In 1979 Pete and Alice Eschelman were neighbors in Greenwich Village in New York City. Read more
A new investment fund announced Thursday will make $500,000 available to grow opportunities for sustainable agriculture in Ohio. OEFFA Executive Director Carol Goland said she expects most of the successful applications for business loans to be in the $5,000 to $50,000 range. During the first year, the minimum funded amount will be $2,500 and the maximum will be $250,000, she said.
Agriculture isn’t just about sowing the land; it’s about finding solutions to modern problems facing our food supply. With farmland shrinking and a hungry population growing, what’s being done to ensure an abundant food supply that will be healthier, last longer, taste better?
Nine Billion Mouths to Feed: The Future of Farming has two 10 minute episodes you can view now with episodes 3 and 4 scheduled for the next two weeks. View here
Hawaii’s Office of Planning has released a series of three reports on “Increased Food Security and Food Self-Sufficiency Strategy” for the state. Read more
Austin’s burgeoning food scene is not just for foodies anymore.
That’s thanks in large measure to the pushing and prodding and spoon-feeding that went on behind the scenes to get some meaningful language about food added to the Imagine AustinComprehensive Plan. If there’s one thing that can bring everybody to the table, it’s food.
It’s true that the overall comp plan has its share of skeptics – just this week, Travis County Commissioners expressed misgivings about it – but most people would be hard-pressed to criticize the chapter that addresses building a sustainable local food system. (Plus, it’s difficult to criticize the plan when your mouth is full.) More…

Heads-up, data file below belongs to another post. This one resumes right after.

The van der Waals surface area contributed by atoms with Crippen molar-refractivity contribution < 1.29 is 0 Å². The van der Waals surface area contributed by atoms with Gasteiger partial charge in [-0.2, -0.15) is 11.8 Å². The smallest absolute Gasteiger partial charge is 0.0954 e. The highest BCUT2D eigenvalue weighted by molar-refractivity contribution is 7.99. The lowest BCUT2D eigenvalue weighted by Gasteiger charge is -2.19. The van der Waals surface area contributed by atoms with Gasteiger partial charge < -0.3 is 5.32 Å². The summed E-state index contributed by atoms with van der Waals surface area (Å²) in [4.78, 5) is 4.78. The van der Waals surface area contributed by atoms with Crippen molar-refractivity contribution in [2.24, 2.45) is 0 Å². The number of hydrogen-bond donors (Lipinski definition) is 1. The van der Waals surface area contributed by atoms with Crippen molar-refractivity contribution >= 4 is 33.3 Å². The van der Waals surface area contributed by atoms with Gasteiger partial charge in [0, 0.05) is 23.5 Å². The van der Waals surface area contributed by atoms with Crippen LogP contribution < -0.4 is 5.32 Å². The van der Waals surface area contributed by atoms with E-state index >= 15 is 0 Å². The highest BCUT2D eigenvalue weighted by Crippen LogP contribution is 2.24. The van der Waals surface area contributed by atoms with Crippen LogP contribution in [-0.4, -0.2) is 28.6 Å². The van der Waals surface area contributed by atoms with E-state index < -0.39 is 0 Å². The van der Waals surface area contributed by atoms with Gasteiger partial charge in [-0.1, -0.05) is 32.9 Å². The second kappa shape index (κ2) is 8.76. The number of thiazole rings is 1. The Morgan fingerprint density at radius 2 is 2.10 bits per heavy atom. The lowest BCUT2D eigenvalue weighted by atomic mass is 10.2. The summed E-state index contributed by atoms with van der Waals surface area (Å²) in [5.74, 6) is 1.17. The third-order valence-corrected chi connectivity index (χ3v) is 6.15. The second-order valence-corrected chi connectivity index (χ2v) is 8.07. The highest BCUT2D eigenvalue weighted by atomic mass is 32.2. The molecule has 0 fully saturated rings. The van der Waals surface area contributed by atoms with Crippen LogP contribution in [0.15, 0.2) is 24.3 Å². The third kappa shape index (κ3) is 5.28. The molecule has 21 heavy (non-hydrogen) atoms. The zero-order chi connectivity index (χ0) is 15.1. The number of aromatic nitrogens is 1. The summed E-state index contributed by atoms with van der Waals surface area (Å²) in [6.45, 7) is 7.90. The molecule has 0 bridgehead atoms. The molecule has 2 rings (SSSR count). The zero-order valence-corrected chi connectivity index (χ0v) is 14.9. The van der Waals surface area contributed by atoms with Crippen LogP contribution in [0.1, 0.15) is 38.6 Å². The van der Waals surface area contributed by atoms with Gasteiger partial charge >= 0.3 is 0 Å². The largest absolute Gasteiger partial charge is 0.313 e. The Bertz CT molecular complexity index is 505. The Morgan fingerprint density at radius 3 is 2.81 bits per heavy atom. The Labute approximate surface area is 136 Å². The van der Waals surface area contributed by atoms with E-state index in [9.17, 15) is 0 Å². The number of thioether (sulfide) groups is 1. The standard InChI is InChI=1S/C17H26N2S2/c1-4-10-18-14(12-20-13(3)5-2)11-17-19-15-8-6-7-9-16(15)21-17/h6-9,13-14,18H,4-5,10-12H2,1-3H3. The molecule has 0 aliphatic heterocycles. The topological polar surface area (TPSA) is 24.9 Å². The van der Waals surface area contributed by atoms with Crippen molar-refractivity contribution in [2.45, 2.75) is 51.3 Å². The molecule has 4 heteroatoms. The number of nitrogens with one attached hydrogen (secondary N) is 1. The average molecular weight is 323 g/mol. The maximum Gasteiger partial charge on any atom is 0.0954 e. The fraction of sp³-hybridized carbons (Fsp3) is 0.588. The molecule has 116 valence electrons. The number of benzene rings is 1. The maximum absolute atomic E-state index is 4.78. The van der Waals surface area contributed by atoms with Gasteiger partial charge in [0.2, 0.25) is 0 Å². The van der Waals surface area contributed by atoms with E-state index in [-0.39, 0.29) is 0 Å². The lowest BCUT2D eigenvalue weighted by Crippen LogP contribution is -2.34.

WE are prisoners of the metaphors we use, even when they are wildly misleading. Consider how political candidates talk about the economy. Last month President Obama praised immigrants as “the greatest economic engine the world has ever known.” Mitt Romney says that extending theBush-era tax cuts will “fuel” a recovery. Others fear a “stall” in job growth.
Call it the “Machinebrain” picture of the world: markets are perfectly efficient, humans perfectly rational, incentives perfectly clear and outcomes perfectly appropriate. From this a series of other truths necessarily follows: regulation and taxes are inherently regrettable because they impede the machine’s optimal workings. Government fiscal stimulus is wasteful. The rich by definition deserve to be so and the poor as well. More…
It doesn’t take an agricultural expert to know that you can’t grow vegetables without water. So it wasn’t surprising that after hundreds of people marching under the banner “Occupy the Farm” took over a University of California (UC) agricultural testing station on the edge of Berkeley, Calif., April 22, UC officials responded by shutting off water to the site. The next day, a late-season storm brought a half-inch of rain to the San Francisco Bay Area, irrigating the thousands of vegetable starts in the ground and lifting the spirits of the urban farming activists who are determined to save the site from development. Score: Occupiers, 1 — UC administrators, 0. More…
Over the last few years, the USDA and state governments have created programs and initiatives to bolster local food markets by bringing farmers and local communities together. In the lead up to the next farm bill, a March 7 hearing by the Senate Agriculture Committee delved into the success and future of those efforts. More…
The rising interest in eating locally grown food throughout the state has sparked the Missouri Department of Agriculture to begin a local food grants program. In its first year, the program has awarded a grant to the Columbia Center for Urban Agriculture. More…
The Future of Food: 11 Unique Urban Farming Projects http://t.co/myGIxOIs…
The Crunchy Chicken is all about sustainable living, going green, being eco friendly and saving money by urban homesteading, raising city chickens and self-sufficient frugal living (Top 10 #UrbanFarming books.
The aquarium in the living room of Meir and Leah Lazar’s home isn’t just for decoration. The tilapia and bluegills packed into the 50-gallon glass tank are waiting their turn to wind up on dinner…
The idea of driving a truck around with a farm on the back may
seem like a far-fetched idea, but not to Donelle Simmons and her
mother Marilyn of Waxahachie. (These girls are real go-getters!
Follow me as I shadow a group of super-bright youngsters working to revolutionize how and where we grow our food.